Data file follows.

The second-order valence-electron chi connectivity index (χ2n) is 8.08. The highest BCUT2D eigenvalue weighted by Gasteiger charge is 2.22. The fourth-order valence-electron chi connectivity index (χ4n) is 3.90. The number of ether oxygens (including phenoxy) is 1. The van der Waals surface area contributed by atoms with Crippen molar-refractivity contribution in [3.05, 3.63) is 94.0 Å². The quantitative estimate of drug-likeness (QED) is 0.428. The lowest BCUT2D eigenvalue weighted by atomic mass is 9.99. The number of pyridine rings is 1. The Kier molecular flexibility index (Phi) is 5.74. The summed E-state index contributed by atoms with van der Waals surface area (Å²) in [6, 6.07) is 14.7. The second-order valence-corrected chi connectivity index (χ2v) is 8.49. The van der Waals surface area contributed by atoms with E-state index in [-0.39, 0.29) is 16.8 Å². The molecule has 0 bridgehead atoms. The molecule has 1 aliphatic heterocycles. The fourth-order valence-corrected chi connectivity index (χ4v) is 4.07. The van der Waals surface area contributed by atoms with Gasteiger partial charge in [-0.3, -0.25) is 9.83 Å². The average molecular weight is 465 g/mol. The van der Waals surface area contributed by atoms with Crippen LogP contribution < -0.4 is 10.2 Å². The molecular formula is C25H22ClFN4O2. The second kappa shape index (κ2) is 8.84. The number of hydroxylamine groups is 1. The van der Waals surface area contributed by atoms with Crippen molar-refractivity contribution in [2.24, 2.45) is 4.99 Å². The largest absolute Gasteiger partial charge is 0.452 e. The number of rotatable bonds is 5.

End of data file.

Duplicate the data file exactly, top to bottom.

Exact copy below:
The second-order valence-electron chi connectivity index (χ2n) is 8.08. The highest BCUT2D eigenvalue weighted by Gasteiger charge is 2.22. The fourth-order valence-electron chi connectivity index (χ4n) is 3.90. The number of ether oxygens (including phenoxy) is 1. The van der Waals surface area contributed by atoms with Crippen molar-refractivity contribution in [3.05, 3.63) is 94.0 Å². The quantitative estimate of drug-likeness (QED) is 0.428. The lowest BCUT2D eigenvalue weighted by atomic mass is 9.99. The number of pyridine rings is 1. The Kier molecular flexibility index (Phi) is 5.74. The summed E-state index contributed by atoms with van der Waals surface area (Å²) in [6, 6.07) is 14.7. The second-order valence-corrected chi connectivity index (χ2v) is 8.49. The van der Waals surface area contributed by atoms with E-state index in [-0.39, 0.29) is 16.8 Å². The molecule has 0 bridgehead atoms. The molecule has 1 aliphatic heterocycles. The fourth-order valence-corrected chi connectivity index (χ4v) is 4.07. The van der Waals surface area contributed by atoms with Gasteiger partial charge in [-0.3, -0.25) is 9.83 Å². The average molecular weight is 465 g/mol. The van der Waals surface area contributed by atoms with Crippen LogP contribution < -0.4 is 10.2 Å². The molecular formula is C25H22ClFN4O2. The second kappa shape index (κ2) is 8.84. The number of hydroxylamine groups is 1. The van der Waals surface area contributed by atoms with Crippen molar-refractivity contribution in [2.24, 2.45) is 4.99 Å². The largest absolute Gasteiger partial charge is 0.452 e. The number of rotatable bonds is 5.